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Raub Report August 2015

August 26, 2015

How safe is commercial real estate investing?  Are we over-building or is this the sweet spot?


The Cost of new construction is now very high, as land prices, construction materials and labor costs have risen substantially; and they are very unlikely to decline.   One of the basic measures of a building’s value is ‘what would it cost to replace it?’   And then, you must adjust for age, obsolete and outdated features and location.   The current cost for new construction of office buildings, for example, exceeds $250 per square foot of building area.  Interior finishes for special purposes, like a medical office building, add more to the cost.   Older and less desirable buildings may sell for half that cost.  However, when older buildings become nearly fully occupied, say above 90%, then, businesses that need to expand, relocate to better areas for their business, or need to open up additional locations run out of options for new locations, so then they must build.


The reasons for demand for additional space are relatively basic.  For example; 1. The business is expanding and cannot take on more physical space in their present location. One of my clients desired to double the size of his space and also wanted to build equity in his location, so he is relocating to a newly constructed building he has developed himself; thus, doubling his space and also creating additional tenant space that will help pay for the building and add to his wealth over time.  2. The present location no longer serves their clientele or employees and finding a more suitable location is necessary.  IRC faced this in 2008, when we moved from the office building on Loop 410 where we had been for 35 years, to our present location, which is much more accessible for our employees and clients and allowed us to upgrade our facilities.   3. The business needs to open additional locations to serve new parts of the city.  Just drive Culebra Road outside Loop 1604.  This area is only in the early stages of the Far West expansion which will add 60,000 new homes to San Antonio, and that means lots of new customers.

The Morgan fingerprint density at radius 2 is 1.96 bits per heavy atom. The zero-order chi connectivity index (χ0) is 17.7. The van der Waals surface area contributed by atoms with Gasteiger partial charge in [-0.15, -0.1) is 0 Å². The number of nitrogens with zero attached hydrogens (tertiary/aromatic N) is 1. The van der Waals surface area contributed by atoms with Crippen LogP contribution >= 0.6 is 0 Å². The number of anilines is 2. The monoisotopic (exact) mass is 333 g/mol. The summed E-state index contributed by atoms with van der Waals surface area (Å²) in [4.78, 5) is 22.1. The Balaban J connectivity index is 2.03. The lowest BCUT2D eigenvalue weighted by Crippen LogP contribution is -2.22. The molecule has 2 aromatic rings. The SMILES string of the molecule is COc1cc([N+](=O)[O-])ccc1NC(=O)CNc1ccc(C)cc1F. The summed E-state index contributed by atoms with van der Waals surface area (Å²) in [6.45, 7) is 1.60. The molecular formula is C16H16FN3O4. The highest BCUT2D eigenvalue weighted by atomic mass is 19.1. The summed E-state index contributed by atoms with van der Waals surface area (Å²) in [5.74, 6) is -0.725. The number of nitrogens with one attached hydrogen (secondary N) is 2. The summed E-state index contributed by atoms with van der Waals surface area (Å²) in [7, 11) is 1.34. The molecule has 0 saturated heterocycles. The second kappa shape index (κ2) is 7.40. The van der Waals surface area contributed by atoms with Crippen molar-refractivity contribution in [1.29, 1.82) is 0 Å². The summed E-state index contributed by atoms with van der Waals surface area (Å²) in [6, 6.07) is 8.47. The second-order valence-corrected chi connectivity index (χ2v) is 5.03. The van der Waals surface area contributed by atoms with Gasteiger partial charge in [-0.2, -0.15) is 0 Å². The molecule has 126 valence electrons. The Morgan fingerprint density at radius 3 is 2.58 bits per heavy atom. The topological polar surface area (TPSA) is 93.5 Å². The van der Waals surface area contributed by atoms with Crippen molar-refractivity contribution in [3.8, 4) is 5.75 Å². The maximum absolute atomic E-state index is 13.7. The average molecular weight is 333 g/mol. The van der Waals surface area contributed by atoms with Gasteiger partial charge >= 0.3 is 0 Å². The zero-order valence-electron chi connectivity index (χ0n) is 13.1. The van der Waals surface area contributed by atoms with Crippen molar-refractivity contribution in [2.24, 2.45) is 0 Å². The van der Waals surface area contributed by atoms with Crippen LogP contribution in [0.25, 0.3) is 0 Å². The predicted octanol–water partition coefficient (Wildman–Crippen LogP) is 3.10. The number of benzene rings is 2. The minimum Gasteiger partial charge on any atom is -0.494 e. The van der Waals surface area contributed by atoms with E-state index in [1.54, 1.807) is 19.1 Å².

When old space is filled up, then new construction is necessary.   More expensive new construction, means higher rents to pay for the higher costs.  Then, this also increases rents in older buildings because space is becoming more valuable.  In a city with a healthy economy, adding 1 to 3% to the inventory of commercial space each year is normal.  However, there can be a catch-up effect when building slows or stops, as it did from 2008 to 2012, that is, we must build an above average amount, once investors and businesses regain their confidence.


Mark Dotzour, Chief Economist for the Real Estate Center at Texas A&M, says, “although pricing is now very near – if not above – last cycle’s peak, CRE is far from bubble territory. Instead, valuations on average are well supported by current fundamentals and in-place cash flows.”  So, right now, I think new construction is a sign of health for our growing economy.

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